Obituary: Charlie McNair, 80

Trumpeter Charlie McNair laying down a groove in his heyday

Trumpeter Charlie McNair laying down a groove in his heyday

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Charlie McNair, legendary jazz trumpeter and delicatessen owner, has died aged 80.

Charlie was brought up in Edinburgh and attended the Capital’s Royal High School in the 1940s, a period which saw a worldwide revival of popular 1920s jazz. The school was synonymous with Scotland’s part in the revival, and produced some of Edinburgh’s best jazz musicians, including Charlie.

Whenever he could, he spent time listening to local bands at the Edinburgh Jazz Club on Riego Street, some of which included fellow Royal High schoolboys. He soon managed to get hold of a second-hand trumpet and began making his own way in Edinburgh’s world of jazz.

For the most part, Charlie taught himself to play his chosen instrument, which allowed him to develop and personalise his own sound and style and it wasn’t long before he was in a band, showing Scotland what he was capable of doing.

It was in the mid-1950s that Charlie put his first band together and quickly established a name for himself as a great band leader with charisma. He had an original and rapid wit and a relaxed manner, which made him a natural front man for a band and helped build them a following.

By the end of the 1950s, Charlie had established himself as Master of Ceremonies at Edinburgh’s famous jazz spot, the West End Cafe, in Shandwick Place. There, he exerted his considerable charm on many well-known visiting jazz musicians, inviting them to drop in to play with the local bands, including those led by Bob Craig, George Crockett and Mike Hart. Together these bands formed the heart of the Edinburgh jazz scene and for the next five decades, the Charlie McNair Jazz Band was an active and popular fixture around the Edinburgh and Scottish Jazz scene, with Charlie one of the longest-serving jazz band leaders in the capital.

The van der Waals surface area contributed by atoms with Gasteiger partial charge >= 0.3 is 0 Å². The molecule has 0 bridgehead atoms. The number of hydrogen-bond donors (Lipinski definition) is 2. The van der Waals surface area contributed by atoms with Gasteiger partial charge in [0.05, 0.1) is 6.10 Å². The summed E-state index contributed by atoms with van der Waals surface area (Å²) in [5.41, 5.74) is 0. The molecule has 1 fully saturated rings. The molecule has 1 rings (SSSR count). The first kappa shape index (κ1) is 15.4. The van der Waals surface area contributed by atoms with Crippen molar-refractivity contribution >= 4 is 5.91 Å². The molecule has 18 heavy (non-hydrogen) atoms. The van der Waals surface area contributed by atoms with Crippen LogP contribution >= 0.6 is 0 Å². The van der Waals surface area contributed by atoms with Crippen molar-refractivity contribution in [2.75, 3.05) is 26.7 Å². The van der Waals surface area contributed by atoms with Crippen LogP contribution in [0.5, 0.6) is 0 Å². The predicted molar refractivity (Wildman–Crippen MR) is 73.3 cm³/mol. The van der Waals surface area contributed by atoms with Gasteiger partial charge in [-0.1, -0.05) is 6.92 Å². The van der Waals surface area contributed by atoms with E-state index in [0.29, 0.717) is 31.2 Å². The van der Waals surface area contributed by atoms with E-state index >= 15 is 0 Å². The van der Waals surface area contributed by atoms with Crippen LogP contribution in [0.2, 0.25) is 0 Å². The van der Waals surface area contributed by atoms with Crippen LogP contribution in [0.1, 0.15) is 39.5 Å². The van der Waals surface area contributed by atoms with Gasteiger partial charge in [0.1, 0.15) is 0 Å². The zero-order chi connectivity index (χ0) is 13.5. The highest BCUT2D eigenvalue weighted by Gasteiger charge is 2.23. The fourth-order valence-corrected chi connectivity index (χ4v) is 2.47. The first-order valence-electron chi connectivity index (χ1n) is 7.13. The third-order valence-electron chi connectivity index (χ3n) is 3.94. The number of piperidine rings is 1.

Their style moved with the times and although it began with Dixieland jazz popularised in New Orleans, he wasn’t afraid to play mainstream or more modern styles, or all of them together. Jazz trumpeter and Scotsman journalist Alastair Clark wrote in 1972: “The band is tough, rumbustious, versatile – capable of leapfrogging the years from trad to groovy, riff-borne rock-and-soul without apparently causing any bewilderment among the audience or themselves.”

He added that Charlie “typifies the eclecticism of the band, blowing in a breezy hotch-potch of styles that somehow manages to accommodate comfortably New Orleans, Dixieland, Mainstream, bop and Blood Sweat and Tears. His singing covers an equally broad area, from Big Bill Broonzy to Frank Sinatra.”

Charlie’s jazz career ended with deteriorating health in the early 2000s.

He died on December 8 and is survived by wife Irene, daughter Nikki, son Callum and his five grandchildren.